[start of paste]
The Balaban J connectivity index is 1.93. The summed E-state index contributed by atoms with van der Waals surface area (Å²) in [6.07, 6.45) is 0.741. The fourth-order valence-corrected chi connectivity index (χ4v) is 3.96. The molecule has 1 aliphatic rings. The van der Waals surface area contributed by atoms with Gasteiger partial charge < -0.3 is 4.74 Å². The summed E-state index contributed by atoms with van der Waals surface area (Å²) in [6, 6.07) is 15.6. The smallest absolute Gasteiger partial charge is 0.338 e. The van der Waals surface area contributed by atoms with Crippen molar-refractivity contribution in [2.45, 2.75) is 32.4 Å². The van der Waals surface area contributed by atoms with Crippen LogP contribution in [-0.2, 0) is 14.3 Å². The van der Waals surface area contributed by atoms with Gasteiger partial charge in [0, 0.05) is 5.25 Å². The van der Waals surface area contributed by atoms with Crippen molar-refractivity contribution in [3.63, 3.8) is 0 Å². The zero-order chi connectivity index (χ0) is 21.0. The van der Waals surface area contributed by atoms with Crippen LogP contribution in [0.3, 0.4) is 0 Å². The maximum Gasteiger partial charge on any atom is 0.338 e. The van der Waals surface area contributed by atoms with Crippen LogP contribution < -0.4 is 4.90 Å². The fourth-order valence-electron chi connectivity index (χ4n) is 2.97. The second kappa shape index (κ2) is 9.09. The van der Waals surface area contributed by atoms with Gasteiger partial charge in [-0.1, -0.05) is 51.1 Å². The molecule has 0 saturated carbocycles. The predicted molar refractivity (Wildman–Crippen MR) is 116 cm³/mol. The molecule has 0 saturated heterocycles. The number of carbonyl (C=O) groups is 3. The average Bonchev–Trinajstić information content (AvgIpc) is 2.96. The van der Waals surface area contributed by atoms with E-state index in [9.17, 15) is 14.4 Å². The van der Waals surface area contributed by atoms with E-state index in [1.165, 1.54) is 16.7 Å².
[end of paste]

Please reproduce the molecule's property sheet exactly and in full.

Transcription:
The Balaban J connectivity index is 1.93. The summed E-state index contributed by atoms with van der Waals surface area (Å²) in [6.07, 6.45) is 0.741. The fourth-order valence-corrected chi connectivity index (χ4v) is 3.96. The molecule has 1 aliphatic rings. The van der Waals surface area contributed by atoms with Gasteiger partial charge < -0.3 is 4.74 Å². The summed E-state index contributed by atoms with van der Waals surface area (Å²) in [6, 6.07) is 15.6. The smallest absolute Gasteiger partial charge is 0.338 e. The van der Waals surface area contributed by atoms with Crippen molar-refractivity contribution in [2.45, 2.75) is 32.4 Å². The van der Waals surface area contributed by atoms with Crippen LogP contribution in [-0.2, 0) is 14.3 Å². The van der Waals surface area contributed by atoms with Gasteiger partial charge in [0, 0.05) is 5.25 Å². The van der Waals surface area contributed by atoms with Crippen molar-refractivity contribution in [3.63, 3.8) is 0 Å². The zero-order chi connectivity index (χ0) is 21.0. The van der Waals surface area contributed by atoms with Crippen LogP contribution in [0.3, 0.4) is 0 Å². The maximum Gasteiger partial charge on any atom is 0.338 e. The van der Waals surface area contributed by atoms with Crippen LogP contribution < -0.4 is 4.90 Å². The fourth-order valence-electron chi connectivity index (χ4n) is 2.97. The second kappa shape index (κ2) is 9.09. The van der Waals surface area contributed by atoms with Gasteiger partial charge in [-0.1, -0.05) is 51.1 Å². The molecule has 0 saturated carbocycles. The predicted molar refractivity (Wildman–Crippen MR) is 116 cm³/mol. The molecule has 0 saturated heterocycles. The number of carbonyl (C=O) groups is 3. The average Bonchev–Trinajstić information content (AvgIpc) is 2.96. The van der Waals surface area contributed by atoms with E-state index in [9.17, 15) is 14.4 Å². The van der Waals surface area contributed by atoms with E-state index in [1.165, 1.54) is 16.7 Å².